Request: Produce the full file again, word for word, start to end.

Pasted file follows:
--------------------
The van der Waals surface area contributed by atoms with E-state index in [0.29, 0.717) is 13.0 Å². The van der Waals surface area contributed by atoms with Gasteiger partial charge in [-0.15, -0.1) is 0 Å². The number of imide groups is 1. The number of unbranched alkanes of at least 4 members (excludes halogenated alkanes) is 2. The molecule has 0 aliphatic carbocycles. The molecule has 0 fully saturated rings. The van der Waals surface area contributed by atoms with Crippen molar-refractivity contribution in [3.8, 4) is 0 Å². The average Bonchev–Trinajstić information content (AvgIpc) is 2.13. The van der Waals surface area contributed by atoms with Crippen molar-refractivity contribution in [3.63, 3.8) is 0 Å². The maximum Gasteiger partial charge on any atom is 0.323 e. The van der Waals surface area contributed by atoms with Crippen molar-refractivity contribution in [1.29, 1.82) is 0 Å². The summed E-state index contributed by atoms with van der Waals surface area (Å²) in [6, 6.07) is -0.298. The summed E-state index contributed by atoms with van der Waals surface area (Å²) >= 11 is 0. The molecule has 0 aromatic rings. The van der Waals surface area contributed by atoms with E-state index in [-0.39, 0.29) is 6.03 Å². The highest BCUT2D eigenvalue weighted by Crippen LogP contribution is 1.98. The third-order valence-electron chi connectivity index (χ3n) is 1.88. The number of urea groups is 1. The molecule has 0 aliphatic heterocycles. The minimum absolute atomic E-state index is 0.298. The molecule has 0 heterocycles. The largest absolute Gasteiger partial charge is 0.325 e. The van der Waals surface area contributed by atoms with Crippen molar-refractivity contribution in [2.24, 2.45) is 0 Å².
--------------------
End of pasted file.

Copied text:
The van der Waals surface area contributed by atoms with E-state index in [0.29, 0.717) is 13.0 Å². The van der Waals surface area contributed by atoms with Gasteiger partial charge in [-0.15, -0.1) is 0 Å². The number of imide groups is 1. The number of unbranched alkanes of at least 4 members (excludes halogenated alkanes) is 2. The molecule has 0 aliphatic carbocycles. The molecule has 0 fully saturated rings. The van der Waals surface area contributed by atoms with Crippen molar-refractivity contribution in [3.8, 4) is 0 Å². The average Bonchev–Trinajstić information content (AvgIpc) is 2.13. The van der Waals surface area contributed by atoms with Crippen molar-refractivity contribution in [3.63, 3.8) is 0 Å². The maximum Gasteiger partial charge on any atom is 0.323 e. The van der Waals surface area contributed by atoms with Crippen molar-refractivity contribution in [1.29, 1.82) is 0 Å². The summed E-state index contributed by atoms with van der Waals surface area (Å²) in [6, 6.07) is -0.298. The summed E-state index contributed by atoms with van der Waals surface area (Å²) >= 11 is 0. The molecule has 0 aromatic rings. The van der Waals surface area contributed by atoms with E-state index in [-0.39, 0.29) is 6.03 Å². The highest BCUT2D eigenvalue weighted by Crippen LogP contribution is 1.98. The third-order valence-electron chi connectivity index (χ3n) is 1.88. The number of urea groups is 1. The molecule has 0 aliphatic heterocycles. The minimum absolute atomic E-state index is 0.298. The molecule has 0 heterocycles. The largest absolute Gasteiger partial charge is 0.325 e. The van der Waals surface area contributed by atoms with Crippen molar-refractivity contribution in [2.24, 2.45) is 0 Å².